Wednesday, 17 June 2015

Visible Burr

This interlocking burr gave me a real headache! In fact I was "visibly" frustrated trying to assemble the thing after it arrived in pieces....all twenty four of them. More about this later.



The Visible Burr, designed by Bill Cutler is a handsome puzzle. With its size about 13cm x 13cm x 13cm, this thing is relatively large and displays really well. Made by Eric Fuller, the craftsmanship is excellent. All the pieces are precisely cut and  slide smoothly against each other with just the right amount of tolerance. Eric had chosen Canarywood, Purpleheart and Paduak which gives it a contrast of rich colours. 


Now what is so special about the Visible Burr? Well, for one, its a classic and dates back to 1978. It has been made by different puzzle craftsmen since that time. Here's what Bill said about his design...

"I like to design burrs which are difficult to take apart. This requires irregular notches in the pieces, and I usually like to hide these in the interior of the puzzle. With the Visible Burr, I decided to make all of the notches visible to the solver. Solution of this puzzle can thus be done by analyzing the notches, rather then by using trial-and-error."



While it may look extremely complicated, dis-assembly is humanly possible as Kevin Sadler can testify. He has gotten it into pieces and now (still) figuring how to fix it back together; good luck Kevin! On paper its not that difficult being a Level 7 solution with a total of 46 moves. But its apparently a real tough cookie! And I am not so sure about the re-assembly tho'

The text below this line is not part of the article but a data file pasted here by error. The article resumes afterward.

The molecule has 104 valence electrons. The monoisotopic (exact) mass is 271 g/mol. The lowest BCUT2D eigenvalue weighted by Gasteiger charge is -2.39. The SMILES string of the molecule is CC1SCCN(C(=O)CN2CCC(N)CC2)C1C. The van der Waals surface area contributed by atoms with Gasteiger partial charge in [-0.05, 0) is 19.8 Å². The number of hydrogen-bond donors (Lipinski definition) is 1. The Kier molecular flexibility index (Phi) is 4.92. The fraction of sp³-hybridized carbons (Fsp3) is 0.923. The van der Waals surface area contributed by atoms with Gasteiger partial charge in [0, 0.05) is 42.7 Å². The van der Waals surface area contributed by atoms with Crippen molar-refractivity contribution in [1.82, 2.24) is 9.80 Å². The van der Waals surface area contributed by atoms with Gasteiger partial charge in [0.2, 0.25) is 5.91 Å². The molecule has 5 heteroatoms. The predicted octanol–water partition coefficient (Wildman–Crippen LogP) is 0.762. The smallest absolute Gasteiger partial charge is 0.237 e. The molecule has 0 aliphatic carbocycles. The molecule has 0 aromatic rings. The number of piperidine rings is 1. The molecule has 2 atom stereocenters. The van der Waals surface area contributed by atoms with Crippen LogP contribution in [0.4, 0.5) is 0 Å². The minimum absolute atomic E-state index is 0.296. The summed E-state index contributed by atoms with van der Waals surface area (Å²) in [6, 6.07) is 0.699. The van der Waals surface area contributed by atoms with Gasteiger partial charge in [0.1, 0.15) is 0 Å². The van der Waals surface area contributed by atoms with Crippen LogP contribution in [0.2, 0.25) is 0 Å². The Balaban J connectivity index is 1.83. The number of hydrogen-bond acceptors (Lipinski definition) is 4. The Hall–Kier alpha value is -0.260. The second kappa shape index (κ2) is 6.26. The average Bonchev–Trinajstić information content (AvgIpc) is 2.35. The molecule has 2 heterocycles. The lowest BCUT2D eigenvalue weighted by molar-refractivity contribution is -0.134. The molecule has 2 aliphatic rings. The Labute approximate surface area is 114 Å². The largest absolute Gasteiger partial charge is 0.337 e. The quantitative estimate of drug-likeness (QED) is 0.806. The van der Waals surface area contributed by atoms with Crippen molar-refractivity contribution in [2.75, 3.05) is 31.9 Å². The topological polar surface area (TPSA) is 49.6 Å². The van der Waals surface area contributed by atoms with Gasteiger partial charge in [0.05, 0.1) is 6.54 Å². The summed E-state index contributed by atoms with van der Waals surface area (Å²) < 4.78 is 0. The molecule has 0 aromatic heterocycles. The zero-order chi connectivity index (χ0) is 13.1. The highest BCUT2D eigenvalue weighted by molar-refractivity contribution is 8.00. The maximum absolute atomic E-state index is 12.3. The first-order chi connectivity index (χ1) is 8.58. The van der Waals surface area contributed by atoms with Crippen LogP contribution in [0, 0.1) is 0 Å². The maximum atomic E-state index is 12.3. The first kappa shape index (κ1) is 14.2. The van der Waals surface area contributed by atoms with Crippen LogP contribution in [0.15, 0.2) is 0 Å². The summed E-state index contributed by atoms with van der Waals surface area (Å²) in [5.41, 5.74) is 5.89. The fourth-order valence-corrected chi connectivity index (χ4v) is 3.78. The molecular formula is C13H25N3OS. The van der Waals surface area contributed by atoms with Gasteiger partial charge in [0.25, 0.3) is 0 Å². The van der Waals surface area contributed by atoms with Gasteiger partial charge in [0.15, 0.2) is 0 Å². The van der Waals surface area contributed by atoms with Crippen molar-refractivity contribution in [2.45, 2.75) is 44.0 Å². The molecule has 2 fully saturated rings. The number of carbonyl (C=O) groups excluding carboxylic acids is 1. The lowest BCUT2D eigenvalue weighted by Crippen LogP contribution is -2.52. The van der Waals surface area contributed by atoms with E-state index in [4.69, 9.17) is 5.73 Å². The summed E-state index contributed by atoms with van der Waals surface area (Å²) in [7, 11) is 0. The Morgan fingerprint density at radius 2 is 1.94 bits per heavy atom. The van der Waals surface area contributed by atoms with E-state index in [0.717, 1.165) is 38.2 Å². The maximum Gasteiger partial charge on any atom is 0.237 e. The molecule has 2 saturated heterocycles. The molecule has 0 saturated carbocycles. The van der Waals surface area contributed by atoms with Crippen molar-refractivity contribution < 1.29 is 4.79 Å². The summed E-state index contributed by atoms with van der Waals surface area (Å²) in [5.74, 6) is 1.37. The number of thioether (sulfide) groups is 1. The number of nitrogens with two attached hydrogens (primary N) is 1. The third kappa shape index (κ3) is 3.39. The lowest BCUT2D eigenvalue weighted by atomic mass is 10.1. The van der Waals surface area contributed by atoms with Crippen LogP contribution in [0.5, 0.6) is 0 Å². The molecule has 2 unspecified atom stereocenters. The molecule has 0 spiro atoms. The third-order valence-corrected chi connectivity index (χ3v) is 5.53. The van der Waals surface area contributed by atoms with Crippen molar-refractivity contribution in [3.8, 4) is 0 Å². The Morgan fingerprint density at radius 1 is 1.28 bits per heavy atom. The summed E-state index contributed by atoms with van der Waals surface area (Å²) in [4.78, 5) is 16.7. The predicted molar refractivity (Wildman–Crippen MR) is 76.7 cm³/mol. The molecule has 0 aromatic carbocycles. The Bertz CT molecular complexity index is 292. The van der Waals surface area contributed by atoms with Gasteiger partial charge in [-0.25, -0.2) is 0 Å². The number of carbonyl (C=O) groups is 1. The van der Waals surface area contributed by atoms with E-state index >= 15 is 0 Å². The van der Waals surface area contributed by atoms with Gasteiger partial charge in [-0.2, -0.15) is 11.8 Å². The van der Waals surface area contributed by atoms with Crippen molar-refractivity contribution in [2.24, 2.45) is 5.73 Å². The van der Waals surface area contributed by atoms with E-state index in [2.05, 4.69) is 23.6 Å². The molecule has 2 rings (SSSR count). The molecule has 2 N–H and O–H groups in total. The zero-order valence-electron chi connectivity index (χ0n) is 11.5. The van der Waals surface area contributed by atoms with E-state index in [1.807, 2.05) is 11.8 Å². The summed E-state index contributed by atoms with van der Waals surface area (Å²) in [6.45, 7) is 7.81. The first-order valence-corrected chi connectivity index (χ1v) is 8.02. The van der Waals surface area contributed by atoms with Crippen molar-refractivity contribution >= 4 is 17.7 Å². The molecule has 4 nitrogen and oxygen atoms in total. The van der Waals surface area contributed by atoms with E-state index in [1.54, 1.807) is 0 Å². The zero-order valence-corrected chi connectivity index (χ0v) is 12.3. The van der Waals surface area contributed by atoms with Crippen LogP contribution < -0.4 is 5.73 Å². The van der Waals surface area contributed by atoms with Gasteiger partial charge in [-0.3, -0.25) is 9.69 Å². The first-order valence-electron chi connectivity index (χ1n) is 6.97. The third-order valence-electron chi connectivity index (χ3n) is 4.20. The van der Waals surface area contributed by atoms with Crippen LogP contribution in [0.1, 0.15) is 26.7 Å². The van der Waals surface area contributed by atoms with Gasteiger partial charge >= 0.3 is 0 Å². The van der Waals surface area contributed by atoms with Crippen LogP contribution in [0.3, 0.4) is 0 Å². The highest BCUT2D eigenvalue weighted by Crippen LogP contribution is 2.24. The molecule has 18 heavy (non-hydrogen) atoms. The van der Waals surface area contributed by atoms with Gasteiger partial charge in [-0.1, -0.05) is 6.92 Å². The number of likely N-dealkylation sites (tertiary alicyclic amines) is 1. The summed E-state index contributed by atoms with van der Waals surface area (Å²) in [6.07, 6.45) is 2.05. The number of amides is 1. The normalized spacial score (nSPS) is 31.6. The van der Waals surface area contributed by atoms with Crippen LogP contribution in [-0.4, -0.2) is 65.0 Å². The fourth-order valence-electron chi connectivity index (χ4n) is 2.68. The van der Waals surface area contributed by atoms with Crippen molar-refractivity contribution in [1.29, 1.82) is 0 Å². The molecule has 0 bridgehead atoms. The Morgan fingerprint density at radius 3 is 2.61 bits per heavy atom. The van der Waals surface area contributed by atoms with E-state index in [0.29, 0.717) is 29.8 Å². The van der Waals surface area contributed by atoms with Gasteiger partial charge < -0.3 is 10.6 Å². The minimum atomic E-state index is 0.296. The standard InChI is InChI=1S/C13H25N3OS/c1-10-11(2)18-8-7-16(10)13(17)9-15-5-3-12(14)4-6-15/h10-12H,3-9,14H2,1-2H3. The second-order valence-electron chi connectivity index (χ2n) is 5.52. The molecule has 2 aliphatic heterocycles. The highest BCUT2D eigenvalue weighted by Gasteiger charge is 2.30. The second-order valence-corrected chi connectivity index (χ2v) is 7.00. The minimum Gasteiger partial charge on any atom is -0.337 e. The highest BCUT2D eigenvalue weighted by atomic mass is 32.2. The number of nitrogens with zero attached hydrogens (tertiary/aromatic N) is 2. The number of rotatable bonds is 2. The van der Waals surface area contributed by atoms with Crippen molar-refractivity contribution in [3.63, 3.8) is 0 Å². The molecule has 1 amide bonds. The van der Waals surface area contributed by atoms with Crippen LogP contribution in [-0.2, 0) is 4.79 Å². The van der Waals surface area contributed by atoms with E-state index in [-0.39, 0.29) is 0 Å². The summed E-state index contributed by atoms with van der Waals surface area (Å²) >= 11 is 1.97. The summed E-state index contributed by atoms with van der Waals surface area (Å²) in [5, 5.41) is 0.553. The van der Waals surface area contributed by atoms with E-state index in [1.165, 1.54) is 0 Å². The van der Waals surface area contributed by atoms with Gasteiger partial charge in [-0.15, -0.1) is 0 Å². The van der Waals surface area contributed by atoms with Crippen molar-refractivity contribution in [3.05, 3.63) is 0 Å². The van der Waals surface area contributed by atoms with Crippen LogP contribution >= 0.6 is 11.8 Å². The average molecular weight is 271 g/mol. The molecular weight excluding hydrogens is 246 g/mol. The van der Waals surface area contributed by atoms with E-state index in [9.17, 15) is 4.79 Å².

I thought with the aid of that savior of puzzlers a.k.a Burr Tools, I could get the twenty four pieces backed to the solved state in a jiffy but no such luck. I was in for a rude shock! It is very difficult to assemble even with Burr Tools. The fact that the pieces slide smoothly caused me the biggest problem, I could not get the early six or seven pieces to "stay put" together in my left hand while using my right to handle the assembly. Identification of the pieces is also not easy at all, given there are so many and looking similar (Hint-mark your pieces according to the numbering in Burr Tools; it will save you a lot of hassle later). 


Missed a step and had to back track...with only two pieces left to go

So what did I do?...ha ha, I allowed the pieces to stay outside of my dehumidifier puzzle closet in the open to let the pieces expand a bit so they would be more "sticky" against each other. For once, I was really thankful that Singapore has high humidity, 70-90%. Two days of exposure to the environment and presto... the pieces "held" themselves and I could concentrate on the fixing instead of the grappling. But even with this problem solved, it was still a very tricky task...the movements of many of the pieces are very subtle, tiny even. Miss one and you can get stuck for a while wondering what went wrong. I made it all the way with only two pieces left before I discovered I had overlooked a step (and a piece) and had to back track about 5 moves and start again. 

All in, I think it took me nearly three hours from start to finish. The most difficult assembly I have ever done for a burr, and mind you, this is with guidance of Burr Tools.

The Visible Burr is still available from Eric for US$109, fully assembled. Previously you had to top up another US$10 for an assembled puzzle.

2 comments:

  1. Incredible puzzle. I am still daunted by burrs and have no idea how to use burr tools. I'll just enjoy reading about how you accomplished it!
    Steve
    Boxesandbooze.blogspot.com

    ReplyDelete
    Replies
    1. Oh no, I couldn't have done it without Burr Tools! I am very lousy at burrs too!

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